Facebook CEO offers no apology for scandal


Associated Press

SAN JOSE, Calif.

With a smile that suggested the hard part of an “intense year” may be behind him, Facebook CEO Mark Zuckerberg addressed developers Tuesday and pledged the company will build its way out of its worst privacy debacle.

It was a clear and deliberate turning point for a company that’s been hunkered down since mid-March. For the first time in several weeks, Zuckerberg went before a public audience and didn’t apologize for the Cambridge Analytica scandal, in which a political data-mining firm accessed data from as many as 87 million Facebook accounts for the purpose of influencing elections. Or for a deluge of fake news and Russian election interference.

Instead, Zuckerberg sought to project a “we’re all in this together” mood that was markedly different from his demeanor during 10 hours of congressional testimony just a few weeks ago. His presentation also marked a major change for the company, which seems relieved to be largely done with the damage control that has preoccupied it for the past six weeks.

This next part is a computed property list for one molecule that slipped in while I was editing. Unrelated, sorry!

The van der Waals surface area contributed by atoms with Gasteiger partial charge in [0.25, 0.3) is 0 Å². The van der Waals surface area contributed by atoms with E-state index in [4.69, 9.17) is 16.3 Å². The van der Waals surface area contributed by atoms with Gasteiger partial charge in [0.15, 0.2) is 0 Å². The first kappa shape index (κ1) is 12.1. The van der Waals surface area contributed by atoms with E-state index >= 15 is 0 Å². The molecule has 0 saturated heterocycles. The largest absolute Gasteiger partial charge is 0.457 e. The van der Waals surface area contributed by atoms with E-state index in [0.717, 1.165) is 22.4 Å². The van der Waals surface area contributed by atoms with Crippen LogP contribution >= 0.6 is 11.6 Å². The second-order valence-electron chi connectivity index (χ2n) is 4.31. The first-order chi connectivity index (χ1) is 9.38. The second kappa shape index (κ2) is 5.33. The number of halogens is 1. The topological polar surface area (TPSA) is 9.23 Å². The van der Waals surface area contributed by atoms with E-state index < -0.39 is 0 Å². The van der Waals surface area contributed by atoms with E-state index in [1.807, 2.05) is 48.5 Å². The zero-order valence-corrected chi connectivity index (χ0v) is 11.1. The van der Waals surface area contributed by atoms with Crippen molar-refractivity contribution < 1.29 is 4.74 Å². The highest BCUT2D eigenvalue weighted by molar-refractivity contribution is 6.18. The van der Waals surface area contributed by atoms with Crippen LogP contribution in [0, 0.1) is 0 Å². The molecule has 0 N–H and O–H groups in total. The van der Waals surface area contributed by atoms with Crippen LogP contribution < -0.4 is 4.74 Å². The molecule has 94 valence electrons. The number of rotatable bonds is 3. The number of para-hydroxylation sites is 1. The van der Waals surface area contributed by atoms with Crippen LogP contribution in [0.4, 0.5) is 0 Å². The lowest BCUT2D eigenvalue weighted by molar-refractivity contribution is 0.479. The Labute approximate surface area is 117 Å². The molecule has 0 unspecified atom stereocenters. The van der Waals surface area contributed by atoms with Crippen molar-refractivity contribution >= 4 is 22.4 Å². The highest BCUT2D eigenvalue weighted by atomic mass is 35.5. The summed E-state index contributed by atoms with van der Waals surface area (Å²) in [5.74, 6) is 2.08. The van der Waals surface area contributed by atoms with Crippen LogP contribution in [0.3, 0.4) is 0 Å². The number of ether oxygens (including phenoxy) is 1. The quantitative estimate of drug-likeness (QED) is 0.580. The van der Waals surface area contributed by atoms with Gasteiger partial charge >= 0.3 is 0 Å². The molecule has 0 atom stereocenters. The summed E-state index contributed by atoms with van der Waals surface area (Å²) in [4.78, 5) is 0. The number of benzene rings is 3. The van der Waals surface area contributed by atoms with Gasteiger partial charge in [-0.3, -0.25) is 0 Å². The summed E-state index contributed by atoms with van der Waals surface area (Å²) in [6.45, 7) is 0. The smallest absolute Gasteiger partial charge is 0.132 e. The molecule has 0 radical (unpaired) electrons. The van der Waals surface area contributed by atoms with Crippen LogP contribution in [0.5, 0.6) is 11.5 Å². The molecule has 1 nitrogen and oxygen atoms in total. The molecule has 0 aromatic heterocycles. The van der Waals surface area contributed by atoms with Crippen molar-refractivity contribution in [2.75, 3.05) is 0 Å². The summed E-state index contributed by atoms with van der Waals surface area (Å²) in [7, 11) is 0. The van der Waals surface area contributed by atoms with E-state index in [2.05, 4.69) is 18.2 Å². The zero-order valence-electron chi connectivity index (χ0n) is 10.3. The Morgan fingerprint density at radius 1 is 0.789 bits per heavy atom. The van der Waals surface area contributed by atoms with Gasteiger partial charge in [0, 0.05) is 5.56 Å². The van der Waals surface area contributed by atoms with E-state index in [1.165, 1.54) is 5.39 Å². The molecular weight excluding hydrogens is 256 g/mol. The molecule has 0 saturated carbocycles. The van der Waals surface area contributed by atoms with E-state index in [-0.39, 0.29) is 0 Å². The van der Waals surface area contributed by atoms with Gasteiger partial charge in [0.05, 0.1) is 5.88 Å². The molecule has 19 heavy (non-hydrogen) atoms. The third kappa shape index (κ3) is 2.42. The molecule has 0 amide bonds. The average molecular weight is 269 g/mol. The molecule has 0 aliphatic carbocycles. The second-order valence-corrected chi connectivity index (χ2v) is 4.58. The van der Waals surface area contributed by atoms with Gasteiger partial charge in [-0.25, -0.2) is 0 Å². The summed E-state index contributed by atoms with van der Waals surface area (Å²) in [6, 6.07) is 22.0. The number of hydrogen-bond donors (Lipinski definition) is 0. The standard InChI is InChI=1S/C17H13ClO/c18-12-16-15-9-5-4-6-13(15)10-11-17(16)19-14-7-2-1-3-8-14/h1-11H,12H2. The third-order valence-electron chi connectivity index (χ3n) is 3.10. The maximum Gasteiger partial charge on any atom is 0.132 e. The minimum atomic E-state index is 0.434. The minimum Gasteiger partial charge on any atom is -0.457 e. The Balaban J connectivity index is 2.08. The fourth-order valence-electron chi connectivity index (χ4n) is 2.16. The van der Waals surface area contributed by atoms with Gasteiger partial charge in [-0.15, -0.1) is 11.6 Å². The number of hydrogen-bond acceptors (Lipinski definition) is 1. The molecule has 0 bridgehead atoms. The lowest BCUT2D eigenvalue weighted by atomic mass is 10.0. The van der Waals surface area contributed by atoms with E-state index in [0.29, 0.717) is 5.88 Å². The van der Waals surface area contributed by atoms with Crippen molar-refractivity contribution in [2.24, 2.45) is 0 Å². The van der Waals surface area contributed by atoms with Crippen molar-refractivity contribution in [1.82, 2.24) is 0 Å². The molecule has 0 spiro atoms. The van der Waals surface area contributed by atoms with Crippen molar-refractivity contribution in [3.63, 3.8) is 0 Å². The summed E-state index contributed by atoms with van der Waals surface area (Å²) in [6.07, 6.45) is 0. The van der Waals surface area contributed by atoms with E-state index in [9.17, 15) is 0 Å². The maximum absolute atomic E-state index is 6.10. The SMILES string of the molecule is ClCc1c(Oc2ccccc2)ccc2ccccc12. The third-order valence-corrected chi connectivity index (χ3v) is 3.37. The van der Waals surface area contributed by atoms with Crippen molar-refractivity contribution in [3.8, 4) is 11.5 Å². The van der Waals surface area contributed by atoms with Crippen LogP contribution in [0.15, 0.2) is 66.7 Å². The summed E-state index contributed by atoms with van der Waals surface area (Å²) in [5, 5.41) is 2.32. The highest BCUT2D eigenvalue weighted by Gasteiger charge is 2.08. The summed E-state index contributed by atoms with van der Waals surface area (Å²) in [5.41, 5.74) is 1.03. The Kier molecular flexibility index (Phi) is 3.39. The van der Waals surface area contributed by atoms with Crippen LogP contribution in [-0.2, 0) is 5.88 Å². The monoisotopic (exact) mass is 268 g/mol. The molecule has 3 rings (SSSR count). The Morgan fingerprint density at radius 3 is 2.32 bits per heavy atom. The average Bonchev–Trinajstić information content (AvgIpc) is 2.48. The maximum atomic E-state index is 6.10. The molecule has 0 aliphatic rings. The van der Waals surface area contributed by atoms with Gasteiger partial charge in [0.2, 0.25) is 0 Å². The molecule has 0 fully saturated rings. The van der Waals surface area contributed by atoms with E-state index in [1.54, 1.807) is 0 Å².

On Tuesday, speaking in San Jose, Calif., at the F8 gathering of software developers, Zuckerberg said to cheers that the company is re-opening app reviews, the process that gets new and updated apps on its services, which Facebook had shut down in late March as a result of the privacy scandal.

Zuckerberg then vowed to “keep building” and reiterated that Facebook is investing a lot in security and in strengthening its systems so they can’t be exploited to meddle with elections, including the U.S. midterms later this year. The company previously had announced almost all of those measures.

“The hardest decision I made wasn’t to invest in safety and security,” Zuckerberg said. “The hard part was figuring out how to move forward on everything else we need to do, too.”

He also unveiled a new feature that gives users the ability to clear their browsing history from the platform, much the same way people can do in web browsers.

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